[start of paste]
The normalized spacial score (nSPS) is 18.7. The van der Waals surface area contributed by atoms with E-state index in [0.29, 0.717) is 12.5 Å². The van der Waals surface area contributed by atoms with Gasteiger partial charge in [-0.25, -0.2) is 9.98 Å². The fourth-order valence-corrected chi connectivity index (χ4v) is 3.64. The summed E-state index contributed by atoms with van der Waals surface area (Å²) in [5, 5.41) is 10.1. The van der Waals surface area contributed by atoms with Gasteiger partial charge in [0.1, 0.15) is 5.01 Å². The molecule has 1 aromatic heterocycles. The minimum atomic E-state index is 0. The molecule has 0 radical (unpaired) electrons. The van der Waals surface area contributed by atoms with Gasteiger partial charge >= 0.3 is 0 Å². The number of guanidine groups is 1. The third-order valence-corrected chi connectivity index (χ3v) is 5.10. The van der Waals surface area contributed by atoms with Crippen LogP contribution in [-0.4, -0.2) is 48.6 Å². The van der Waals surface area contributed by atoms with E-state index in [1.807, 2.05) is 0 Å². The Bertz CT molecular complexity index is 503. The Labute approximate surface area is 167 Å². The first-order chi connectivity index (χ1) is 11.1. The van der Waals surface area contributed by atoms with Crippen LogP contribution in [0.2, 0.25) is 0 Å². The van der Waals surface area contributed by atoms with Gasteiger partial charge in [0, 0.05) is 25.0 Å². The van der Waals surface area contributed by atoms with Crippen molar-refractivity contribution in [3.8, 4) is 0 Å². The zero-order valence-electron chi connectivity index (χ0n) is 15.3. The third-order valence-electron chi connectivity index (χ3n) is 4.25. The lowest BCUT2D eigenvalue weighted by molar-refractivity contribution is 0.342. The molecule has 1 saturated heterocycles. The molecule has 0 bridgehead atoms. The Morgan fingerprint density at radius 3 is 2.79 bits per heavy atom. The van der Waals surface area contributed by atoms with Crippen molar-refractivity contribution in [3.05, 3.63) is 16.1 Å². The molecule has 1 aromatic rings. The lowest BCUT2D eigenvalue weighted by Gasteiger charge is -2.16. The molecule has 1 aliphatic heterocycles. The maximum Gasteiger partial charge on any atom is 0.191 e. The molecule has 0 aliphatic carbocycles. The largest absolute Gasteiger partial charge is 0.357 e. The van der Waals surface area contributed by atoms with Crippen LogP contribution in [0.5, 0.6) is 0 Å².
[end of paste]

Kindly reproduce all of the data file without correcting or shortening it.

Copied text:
The normalized spacial score (nSPS) is 18.7. The van der Waals surface area contributed by atoms with E-state index in [0.29, 0.717) is 12.5 Å². The van der Waals surface area contributed by atoms with Gasteiger partial charge in [-0.25, -0.2) is 9.98 Å². The fourth-order valence-corrected chi connectivity index (χ4v) is 3.64. The summed E-state index contributed by atoms with van der Waals surface area (Å²) in [5, 5.41) is 10.1. The van der Waals surface area contributed by atoms with Gasteiger partial charge in [0.1, 0.15) is 5.01 Å². The molecule has 1 aromatic heterocycles. The minimum atomic E-state index is 0. The molecule has 0 radical (unpaired) electrons. The van der Waals surface area contributed by atoms with Gasteiger partial charge >= 0.3 is 0 Å². The number of guanidine groups is 1. The third-order valence-corrected chi connectivity index (χ3v) is 5.10. The van der Waals surface area contributed by atoms with Crippen LogP contribution in [-0.4, -0.2) is 48.6 Å². The van der Waals surface area contributed by atoms with E-state index in [1.807, 2.05) is 0 Å². The Bertz CT molecular complexity index is 503. The Labute approximate surface area is 167 Å². The first-order chi connectivity index (χ1) is 11.1. The van der Waals surface area contributed by atoms with Crippen LogP contribution in [0.2, 0.25) is 0 Å². The van der Waals surface area contributed by atoms with Gasteiger partial charge in [0, 0.05) is 25.0 Å². The van der Waals surface area contributed by atoms with Crippen molar-refractivity contribution in [3.8, 4) is 0 Å². The zero-order valence-electron chi connectivity index (χ0n) is 15.3. The third-order valence-electron chi connectivity index (χ3n) is 4.25. The lowest BCUT2D eigenvalue weighted by molar-refractivity contribution is 0.342. The molecule has 1 saturated heterocycles. The molecule has 0 bridgehead atoms. The Morgan fingerprint density at radius 3 is 2.79 bits per heavy atom. The van der Waals surface area contributed by atoms with Crippen molar-refractivity contribution in [3.05, 3.63) is 16.1 Å². The molecule has 1 aromatic rings. The lowest BCUT2D eigenvalue weighted by Gasteiger charge is -2.16. The molecule has 1 aliphatic heterocycles. The maximum Gasteiger partial charge on any atom is 0.191 e. The molecule has 0 aliphatic carbocycles. The largest absolute Gasteiger partial charge is 0.357 e. The van der Waals surface area contributed by atoms with Crippen LogP contribution in [0.5, 0.6) is 0 Å².